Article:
The opiates’ definition is any naturally occurring or lab-produced medication made from opium. Opiates can include both prescription medications, like oxycodone and OxyContin, and illicit narcotics, like heroin. The opiate epidemic has led to fatal heroin overdoses quadrupling since 2010, with two-thirds of all fatal overdoses in 2016 alone involving opiates.
In 2017, a record-setting number of fatal drug overdoses, many linked to fentanyl-tainted heroin, resulted in President Trump issuing a public health emergency declaration in response to the opiate epidemic. The most common substances related to fatal overdoses are opiates. These drugs are a class of central nervous system depressants derived from opium.
The Opiates Definition
The opiates’ definition is rather simple: both legal and illegal drugs derived from opium are considered opiates. Another important part of the opiates’ definition is that all opiates are both physically and psychologically addictive. Opiates cause your brain to release a powerful wave of dopamine. As a pleasurable neurotransmitter, dopamine is responsible for the calming, soothing high produced.
Some of the most commonly-abused opiates include:
- Oxycodone and Codeine
Since the opiates’ definition includes they are depressants, mixing opiates with substances like alcohol and Xanax is especially dangerous. Often, this drastically increases your risk of experiencing an overdose. While opiate overdoses are reversible, if treatment is delayed, you can suffer serious medical complications or even death. A non-fatal opiate overdose can cause neurological and cognitive damage, as well as memory loss.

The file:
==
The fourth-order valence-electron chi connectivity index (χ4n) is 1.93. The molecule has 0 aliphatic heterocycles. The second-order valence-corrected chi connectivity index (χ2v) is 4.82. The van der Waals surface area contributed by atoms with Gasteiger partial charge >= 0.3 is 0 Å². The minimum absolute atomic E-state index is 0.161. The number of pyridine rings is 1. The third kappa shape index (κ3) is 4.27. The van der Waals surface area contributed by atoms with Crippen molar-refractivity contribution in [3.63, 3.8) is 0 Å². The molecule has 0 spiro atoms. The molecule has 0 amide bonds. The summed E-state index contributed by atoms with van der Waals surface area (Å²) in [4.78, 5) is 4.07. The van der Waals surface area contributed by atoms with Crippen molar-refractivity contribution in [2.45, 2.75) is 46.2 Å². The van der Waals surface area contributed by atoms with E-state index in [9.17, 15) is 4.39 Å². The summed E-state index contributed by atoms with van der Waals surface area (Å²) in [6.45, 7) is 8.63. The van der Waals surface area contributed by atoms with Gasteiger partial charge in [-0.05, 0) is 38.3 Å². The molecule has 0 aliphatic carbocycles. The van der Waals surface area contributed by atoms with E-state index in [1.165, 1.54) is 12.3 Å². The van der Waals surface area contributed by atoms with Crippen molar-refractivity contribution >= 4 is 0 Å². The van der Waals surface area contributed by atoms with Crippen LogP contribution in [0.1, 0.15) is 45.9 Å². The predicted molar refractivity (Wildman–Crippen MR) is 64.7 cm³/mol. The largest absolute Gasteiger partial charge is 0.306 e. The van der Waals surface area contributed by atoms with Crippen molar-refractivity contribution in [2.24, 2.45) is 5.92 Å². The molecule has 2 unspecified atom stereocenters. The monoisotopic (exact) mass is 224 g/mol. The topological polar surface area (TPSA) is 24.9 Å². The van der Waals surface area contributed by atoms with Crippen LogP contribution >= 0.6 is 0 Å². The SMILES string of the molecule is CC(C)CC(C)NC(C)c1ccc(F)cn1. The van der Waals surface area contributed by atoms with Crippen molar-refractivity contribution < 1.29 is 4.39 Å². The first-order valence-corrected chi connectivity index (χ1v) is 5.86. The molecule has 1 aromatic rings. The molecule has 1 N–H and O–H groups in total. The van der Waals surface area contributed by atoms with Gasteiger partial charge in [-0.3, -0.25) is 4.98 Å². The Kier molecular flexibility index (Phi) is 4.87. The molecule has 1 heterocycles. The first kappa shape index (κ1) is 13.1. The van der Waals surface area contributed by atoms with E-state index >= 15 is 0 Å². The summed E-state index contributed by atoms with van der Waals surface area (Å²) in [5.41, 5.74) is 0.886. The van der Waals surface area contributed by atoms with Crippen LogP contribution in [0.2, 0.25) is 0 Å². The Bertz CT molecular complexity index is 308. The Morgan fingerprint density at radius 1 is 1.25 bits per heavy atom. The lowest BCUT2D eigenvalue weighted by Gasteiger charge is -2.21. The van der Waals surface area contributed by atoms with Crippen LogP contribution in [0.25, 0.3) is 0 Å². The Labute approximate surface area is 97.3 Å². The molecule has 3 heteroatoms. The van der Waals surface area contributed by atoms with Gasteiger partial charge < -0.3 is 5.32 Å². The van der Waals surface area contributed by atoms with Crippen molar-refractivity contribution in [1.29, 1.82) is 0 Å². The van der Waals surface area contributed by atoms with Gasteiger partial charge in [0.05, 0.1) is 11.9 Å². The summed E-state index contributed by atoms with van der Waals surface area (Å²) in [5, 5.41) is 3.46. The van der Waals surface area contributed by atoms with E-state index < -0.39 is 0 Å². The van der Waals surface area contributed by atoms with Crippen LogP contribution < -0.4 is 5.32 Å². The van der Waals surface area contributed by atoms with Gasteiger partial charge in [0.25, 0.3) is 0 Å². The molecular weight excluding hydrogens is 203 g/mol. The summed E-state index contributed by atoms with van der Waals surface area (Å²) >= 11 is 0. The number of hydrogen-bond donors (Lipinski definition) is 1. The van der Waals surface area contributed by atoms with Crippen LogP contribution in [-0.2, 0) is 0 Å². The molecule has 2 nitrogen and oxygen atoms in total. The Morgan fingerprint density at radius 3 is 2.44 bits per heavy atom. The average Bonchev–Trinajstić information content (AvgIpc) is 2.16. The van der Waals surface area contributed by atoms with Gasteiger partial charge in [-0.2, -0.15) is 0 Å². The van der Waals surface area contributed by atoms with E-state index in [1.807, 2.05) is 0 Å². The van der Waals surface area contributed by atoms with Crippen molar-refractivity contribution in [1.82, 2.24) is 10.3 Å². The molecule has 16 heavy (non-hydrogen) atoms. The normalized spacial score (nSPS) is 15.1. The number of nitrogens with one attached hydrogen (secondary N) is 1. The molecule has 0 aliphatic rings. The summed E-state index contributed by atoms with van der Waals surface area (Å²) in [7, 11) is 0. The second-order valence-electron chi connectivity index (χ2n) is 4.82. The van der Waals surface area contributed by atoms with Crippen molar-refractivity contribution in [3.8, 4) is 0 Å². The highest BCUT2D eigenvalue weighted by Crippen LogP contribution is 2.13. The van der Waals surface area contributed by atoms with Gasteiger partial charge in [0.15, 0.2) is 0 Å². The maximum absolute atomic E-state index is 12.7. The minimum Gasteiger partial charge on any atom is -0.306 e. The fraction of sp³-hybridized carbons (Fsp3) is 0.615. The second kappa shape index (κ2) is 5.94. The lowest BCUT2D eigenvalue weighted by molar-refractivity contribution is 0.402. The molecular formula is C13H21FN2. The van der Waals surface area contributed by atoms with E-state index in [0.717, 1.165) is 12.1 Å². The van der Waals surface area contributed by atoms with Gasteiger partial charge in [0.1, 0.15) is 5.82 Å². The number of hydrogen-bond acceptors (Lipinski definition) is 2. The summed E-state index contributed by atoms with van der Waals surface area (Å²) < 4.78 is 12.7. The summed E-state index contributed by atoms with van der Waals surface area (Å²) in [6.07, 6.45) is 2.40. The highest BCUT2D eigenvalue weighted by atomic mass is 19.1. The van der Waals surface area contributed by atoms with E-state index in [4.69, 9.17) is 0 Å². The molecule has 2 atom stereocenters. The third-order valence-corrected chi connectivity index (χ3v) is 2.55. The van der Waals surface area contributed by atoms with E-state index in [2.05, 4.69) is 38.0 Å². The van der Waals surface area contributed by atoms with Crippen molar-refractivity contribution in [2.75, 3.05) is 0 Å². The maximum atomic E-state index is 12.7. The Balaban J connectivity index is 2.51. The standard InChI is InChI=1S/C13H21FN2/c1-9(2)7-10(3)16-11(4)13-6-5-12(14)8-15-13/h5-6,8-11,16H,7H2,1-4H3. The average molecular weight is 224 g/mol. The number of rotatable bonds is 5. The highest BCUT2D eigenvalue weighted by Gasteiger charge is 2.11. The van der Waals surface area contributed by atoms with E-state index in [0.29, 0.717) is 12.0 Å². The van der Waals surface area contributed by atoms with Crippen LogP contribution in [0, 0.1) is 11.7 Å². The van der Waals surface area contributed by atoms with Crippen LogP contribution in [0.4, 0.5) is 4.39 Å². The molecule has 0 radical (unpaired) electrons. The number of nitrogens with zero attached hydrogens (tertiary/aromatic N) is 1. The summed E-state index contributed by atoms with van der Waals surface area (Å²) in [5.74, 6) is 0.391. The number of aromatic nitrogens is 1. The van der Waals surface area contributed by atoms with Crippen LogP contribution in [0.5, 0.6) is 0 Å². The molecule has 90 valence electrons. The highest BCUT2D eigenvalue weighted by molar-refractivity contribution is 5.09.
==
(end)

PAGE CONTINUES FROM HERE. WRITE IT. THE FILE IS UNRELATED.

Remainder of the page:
When you become physically dependent on opiates, you will experience painful withdrawal symptoms if you suddenly stop using them. Opiate addiction causes both your brain and your body to depend on opiates in order to function normally. Another downfall of opiate addiction is that you repeatedly have to increase your use in order to experience intoxication. Having to increase your use constantly can cause serious financial problems.
Treating Opiate Addiction
Opiate addiction takes time to develop and time to treat. Since your brain’s pleasure and reward center changes during opiate addiction, it can take time for your brain to re-learn how to release the proper amount of neurotransmitters naturally. Withdrawal symptoms can also impact your mood and aggravate underlying medical and mental health conditions, which can make it difficult to stay clean without help from a treatment center.
Treatment can include both inpatient and outpatient options. Inpatient programs are best if you have a severe addiction or a comorbid condition. Both inpatient and outpatient programs can also offer detox services. If you are at risk for serious withdrawal symptoms, an inpatient detox center is your best treatment option. Outpatient care is a great way to continue treatment following discharge from an inpatient program.
Finding Treatment for an Opiate Addiction Today
The United States is facing a major opiate crisis, leaving many to wonder what the opiates definition is. Opiates are highly addictive substances that can cause physical dependency and early death. If you or a loved one is ready to start focusing on recovery, call us today at 1.713.528.3709 to learn more about our treatment programs.